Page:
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  • 46


     
    Marriage Proposition
    Issues; Posted on: 2008-11-14 10:42:39 [ Printer friendly / Instant flyer ]
    Traditionalists won in California, but the tide may turn against them in the end.

    By Michael Brendan Dougherty

    In a clip played endlessly on their televisions this fall, Californians saw San Francisco Mayor Gavin Newsom swaying behind a podium at a pro-same-sex-marriage rally. Biting his lip and lifting his hands into the air, Newsom announced in an emotive staccato, “As California goes, so goes the rest of the nation. It’s inevitable. This door’s wide open now.” He flashed a reptilian smile before finishing, “It’s going to happen—whether you like it or not.” Under the headline “Tragedy,” pro-gay-marriage journalist Benjamin Wachs wrote that Newsom’s tone, “manages to cross an old-style revivalist preacher with an angry Jewish mother, [and] has turned voters who were willing to believe that gay marriage is about love into voters who are now convinced that it’s about ‘who’s-in-charge-here.’” The scene made Newsom the unwitting star of the successful campaign to overturn California’s Supreme Court ruling in favor of same-sex marriage.

    This wasn’t the first time Newsom has inadvertently helped the cause of traditional marriage. His unilateral attempt to legalize gay marriage in San Francisco in 2004 helped energize social conservatives nationwide. That year, when exit polls showed voters prioritizing “moral values” over even terrorism or the economy, 11 states voted to define marriage as a union between one man and one woman. Most of these measures passed with large majorities. Gary Bauer, surveying the damage voters had done to the cause of same-sex marriage, declared it “the year of the values voter.”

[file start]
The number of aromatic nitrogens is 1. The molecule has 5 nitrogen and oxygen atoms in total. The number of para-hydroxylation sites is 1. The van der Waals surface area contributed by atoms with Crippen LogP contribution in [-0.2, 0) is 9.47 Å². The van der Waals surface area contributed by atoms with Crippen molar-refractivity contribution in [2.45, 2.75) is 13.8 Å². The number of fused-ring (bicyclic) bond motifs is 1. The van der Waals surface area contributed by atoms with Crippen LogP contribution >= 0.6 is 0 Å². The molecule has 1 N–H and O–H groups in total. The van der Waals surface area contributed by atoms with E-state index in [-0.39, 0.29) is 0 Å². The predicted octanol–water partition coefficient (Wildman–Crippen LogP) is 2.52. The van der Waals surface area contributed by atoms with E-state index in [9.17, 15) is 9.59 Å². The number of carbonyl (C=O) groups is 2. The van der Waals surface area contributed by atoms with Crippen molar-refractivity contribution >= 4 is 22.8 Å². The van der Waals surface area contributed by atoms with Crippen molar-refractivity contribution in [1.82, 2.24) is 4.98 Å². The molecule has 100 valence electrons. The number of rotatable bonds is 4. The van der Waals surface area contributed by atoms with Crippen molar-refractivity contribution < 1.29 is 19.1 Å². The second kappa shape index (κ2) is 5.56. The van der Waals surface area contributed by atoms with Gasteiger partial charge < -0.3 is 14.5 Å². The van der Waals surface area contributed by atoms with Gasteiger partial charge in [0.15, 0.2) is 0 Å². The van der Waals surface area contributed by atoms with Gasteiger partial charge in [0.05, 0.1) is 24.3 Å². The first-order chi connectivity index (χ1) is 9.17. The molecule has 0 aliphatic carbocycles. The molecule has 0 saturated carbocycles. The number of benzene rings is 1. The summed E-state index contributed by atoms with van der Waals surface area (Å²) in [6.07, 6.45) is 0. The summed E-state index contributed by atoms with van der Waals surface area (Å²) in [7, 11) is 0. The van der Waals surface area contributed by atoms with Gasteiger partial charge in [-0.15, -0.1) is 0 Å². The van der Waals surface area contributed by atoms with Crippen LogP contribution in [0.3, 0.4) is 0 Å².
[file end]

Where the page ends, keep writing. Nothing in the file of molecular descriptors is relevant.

Superficially, 2008 seems like a similar success for social conservatives. Following the passage of marriage amendments in Arizona and Florida, as well as California, Maggie Gallagher wrote at National Review Online, “when it comes to marriage, there is no such thing as a blue state or a red state. Americans support marriage as the union of husband and wife.” But a closer look at the election results and the legal developments in the past year suggests that 2008 is in fact the year the marriage debate tipped in favor of same-sex marriage.

    Only Arizona passed its traditional marriage initiative by 2004-like margins. While only 38 percent voted against the Florida initiative, the measure passed the required 60-percent threshold by just 2 points. In California, Proposition 8 passed by a bare 52 percent of the vote, and exit polls seem to attribute its success to an abnormally high turnout of socially conservative black voters. In Connecticut, voters had the chance to resist their state’s pro-gay-marriage Supreme Court decision, Kerrigan v. Public Health, by voting for a constitutional convention. That initiative failed by 20 points.

    The events in California and Connecticut present new legal challenges to social conservatives.

    Continue...
    News Source: amconmag

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